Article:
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Blood Brothers at the Marlowe Theatre, Canterbury review

Blood Brothers is a powerful and emotional tale of friendship, love and class.

Willy Russell's musical tells the story of twins separated at birth, one brought up poor, the other rich.

Although they become good friends, this social divide leads to an inevitable rift.

Mickey and Eddie (although different actors played at the Marlowe)
Mickey and Eddie (although different actors played at the Marlowe)

The mother, Mrs Johnstone, kicked off the performance, belting out Marilyn Monroe.

She had a strong, clear voice but with soft, raspy undertones.

Her character was totally believable from the start and I really felt for her.

With seven hungry mouths to feed and her husband walking out, she still had such get-up-and-go and an unconditional love for her family.

As I flicked through the programme later, I was shocked to discover Lyn Paul, who plays Mrs Johnstone, is 70. If I'm that sprightly at that age I'll be over the moon.

Lyn Paul as Mrs Johnstone
Lyn Paul as Mrs Johnstone

She has played the role for several stints since 1997 and her true understanding of the character shows.

The children were played by adults, a sort of reverse Bugsy Malone if you will.

Galloping around the stage, spitting and swearing, with ripped shorts and smothered in dirt - this childish freedom was almost accentuated by the fact adults were playing them.

When the twins, Mickey and Eddie, played by Alex Patmore and Joel Benedict, first met aged seven, the innocence of their bond was very touching.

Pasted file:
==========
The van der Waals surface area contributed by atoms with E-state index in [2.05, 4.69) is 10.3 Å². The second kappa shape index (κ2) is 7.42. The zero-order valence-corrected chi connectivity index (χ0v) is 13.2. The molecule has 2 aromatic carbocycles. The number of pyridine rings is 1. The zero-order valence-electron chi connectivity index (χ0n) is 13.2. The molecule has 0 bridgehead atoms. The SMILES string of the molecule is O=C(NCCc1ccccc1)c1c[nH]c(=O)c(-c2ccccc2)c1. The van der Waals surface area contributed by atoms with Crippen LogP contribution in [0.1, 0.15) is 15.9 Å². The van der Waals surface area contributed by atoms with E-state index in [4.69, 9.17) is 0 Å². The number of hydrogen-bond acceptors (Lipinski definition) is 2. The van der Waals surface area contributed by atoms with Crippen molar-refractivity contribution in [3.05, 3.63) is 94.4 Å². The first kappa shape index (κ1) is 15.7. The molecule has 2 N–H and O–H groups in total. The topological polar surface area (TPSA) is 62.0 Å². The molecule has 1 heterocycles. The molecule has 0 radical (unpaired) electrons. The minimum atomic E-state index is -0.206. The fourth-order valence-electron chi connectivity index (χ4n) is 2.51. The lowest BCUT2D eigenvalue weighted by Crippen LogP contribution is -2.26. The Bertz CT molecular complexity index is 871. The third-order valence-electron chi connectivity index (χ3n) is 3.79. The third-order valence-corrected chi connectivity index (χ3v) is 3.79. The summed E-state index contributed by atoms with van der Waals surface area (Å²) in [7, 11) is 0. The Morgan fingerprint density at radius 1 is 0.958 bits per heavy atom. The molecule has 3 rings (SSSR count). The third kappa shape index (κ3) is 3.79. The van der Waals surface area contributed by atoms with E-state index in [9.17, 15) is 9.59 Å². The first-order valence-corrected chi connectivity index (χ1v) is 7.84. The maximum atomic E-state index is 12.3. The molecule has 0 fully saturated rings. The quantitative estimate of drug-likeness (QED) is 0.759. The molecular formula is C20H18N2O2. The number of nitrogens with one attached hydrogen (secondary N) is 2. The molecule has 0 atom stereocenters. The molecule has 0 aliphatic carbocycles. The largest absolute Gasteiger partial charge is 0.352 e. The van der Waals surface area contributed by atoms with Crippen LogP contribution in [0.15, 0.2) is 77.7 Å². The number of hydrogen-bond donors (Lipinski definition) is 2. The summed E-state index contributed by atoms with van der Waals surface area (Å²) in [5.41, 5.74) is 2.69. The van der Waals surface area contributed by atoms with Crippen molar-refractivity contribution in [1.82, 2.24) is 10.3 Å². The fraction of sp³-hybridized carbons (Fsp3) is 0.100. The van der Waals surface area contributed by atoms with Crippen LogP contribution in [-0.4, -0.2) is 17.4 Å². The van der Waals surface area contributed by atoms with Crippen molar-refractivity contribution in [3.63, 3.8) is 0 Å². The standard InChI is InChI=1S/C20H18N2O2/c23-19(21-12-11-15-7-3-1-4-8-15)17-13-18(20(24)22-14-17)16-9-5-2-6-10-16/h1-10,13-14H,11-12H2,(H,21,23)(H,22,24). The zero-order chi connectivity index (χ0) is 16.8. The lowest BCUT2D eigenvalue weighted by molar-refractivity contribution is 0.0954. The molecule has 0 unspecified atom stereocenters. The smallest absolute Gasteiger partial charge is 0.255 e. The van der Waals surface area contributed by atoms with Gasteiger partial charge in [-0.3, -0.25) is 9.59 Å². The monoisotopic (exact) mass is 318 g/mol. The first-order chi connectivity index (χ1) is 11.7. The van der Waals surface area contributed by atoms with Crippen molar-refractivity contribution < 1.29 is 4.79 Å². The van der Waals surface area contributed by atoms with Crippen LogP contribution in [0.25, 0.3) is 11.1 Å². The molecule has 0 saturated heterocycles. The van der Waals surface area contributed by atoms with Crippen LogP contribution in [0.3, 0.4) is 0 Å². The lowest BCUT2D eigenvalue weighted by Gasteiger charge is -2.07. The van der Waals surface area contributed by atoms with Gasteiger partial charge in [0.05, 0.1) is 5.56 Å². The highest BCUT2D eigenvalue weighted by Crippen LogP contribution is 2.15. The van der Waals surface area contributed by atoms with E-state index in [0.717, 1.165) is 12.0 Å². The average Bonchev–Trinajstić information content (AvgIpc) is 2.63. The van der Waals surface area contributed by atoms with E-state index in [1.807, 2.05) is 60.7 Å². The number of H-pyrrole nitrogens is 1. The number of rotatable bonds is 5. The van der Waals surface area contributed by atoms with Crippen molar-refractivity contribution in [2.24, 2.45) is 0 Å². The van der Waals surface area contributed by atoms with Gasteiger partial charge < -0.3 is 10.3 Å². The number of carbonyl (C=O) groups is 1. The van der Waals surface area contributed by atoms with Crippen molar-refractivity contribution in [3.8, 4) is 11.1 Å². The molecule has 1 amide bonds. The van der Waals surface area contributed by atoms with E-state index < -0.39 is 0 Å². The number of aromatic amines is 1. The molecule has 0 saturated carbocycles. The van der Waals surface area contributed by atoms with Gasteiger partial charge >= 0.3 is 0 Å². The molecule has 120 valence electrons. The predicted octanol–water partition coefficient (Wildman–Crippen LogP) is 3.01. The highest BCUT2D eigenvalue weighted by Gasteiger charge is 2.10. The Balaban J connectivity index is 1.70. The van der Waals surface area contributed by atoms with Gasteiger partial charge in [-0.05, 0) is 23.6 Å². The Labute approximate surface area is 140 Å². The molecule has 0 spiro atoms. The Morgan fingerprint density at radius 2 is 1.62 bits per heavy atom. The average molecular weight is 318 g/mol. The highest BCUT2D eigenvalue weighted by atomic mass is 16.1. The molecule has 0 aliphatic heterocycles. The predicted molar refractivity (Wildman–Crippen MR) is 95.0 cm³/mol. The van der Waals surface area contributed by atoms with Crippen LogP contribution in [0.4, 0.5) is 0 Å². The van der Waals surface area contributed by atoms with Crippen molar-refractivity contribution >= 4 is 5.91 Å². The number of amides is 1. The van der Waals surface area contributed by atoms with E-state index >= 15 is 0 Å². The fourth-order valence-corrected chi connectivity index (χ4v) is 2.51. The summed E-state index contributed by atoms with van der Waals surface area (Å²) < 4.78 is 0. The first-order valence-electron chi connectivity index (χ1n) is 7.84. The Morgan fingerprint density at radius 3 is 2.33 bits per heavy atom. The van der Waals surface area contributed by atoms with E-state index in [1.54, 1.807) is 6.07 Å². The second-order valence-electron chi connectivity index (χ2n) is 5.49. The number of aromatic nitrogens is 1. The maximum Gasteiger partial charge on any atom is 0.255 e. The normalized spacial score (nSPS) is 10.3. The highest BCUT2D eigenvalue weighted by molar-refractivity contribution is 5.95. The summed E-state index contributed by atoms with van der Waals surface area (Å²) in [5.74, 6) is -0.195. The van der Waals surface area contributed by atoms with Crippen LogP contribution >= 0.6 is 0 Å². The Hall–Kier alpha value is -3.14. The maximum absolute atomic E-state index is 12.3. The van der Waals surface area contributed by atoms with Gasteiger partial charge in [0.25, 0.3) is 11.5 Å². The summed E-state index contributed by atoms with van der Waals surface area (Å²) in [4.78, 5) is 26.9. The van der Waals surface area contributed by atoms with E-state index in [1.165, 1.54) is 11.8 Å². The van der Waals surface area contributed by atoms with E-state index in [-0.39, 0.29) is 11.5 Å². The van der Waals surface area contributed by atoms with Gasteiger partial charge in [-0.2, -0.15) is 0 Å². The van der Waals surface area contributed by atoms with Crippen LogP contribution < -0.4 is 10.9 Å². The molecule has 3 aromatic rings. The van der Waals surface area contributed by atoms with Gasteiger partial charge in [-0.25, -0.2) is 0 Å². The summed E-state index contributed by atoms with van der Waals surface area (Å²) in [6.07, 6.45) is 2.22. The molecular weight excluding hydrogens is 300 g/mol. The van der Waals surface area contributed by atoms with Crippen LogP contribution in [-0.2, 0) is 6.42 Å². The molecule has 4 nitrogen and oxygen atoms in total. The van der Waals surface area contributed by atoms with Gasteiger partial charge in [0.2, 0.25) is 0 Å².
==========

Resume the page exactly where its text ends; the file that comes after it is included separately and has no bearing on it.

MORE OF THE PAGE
Both were fantastic, but I think I warmed to Mickey a little more.

The final scene of Blood Brothers
The final scene of Blood Brothers

Along with his thick Scouse accent and boyish swagger, Patmore also managed to evoke a real sense of vulnerability.

The play slowly twisted and turned into darkness, with Eddie's adoptive mother forever looming.

The strong, deep voice of the narrator, stood in the backdrop in a black suit, built up the impending doom even more so.

Despite this, Russell still managed to weave in spatters of comedy.

Marlowe Theatre, Canterbury
Marlowe Theatre, Canterbury

In the final scene, when Mickey ran through the crowd and pulled a gun on Eddie, I was frozen.

Several policemen were poised as their mother revealed the truth at last - that they were brothers - and Mickey screams "Why didn't you give me away, why couldn't I have been him" - I was very close to tears.

Before I knew it, the triggers were pulled and the intense last track, Tell Me It's Not True, began.

The whole cast gathered on stage, with the mother knelt between her two boys. As she sang, she cried, and the crowd cried too.

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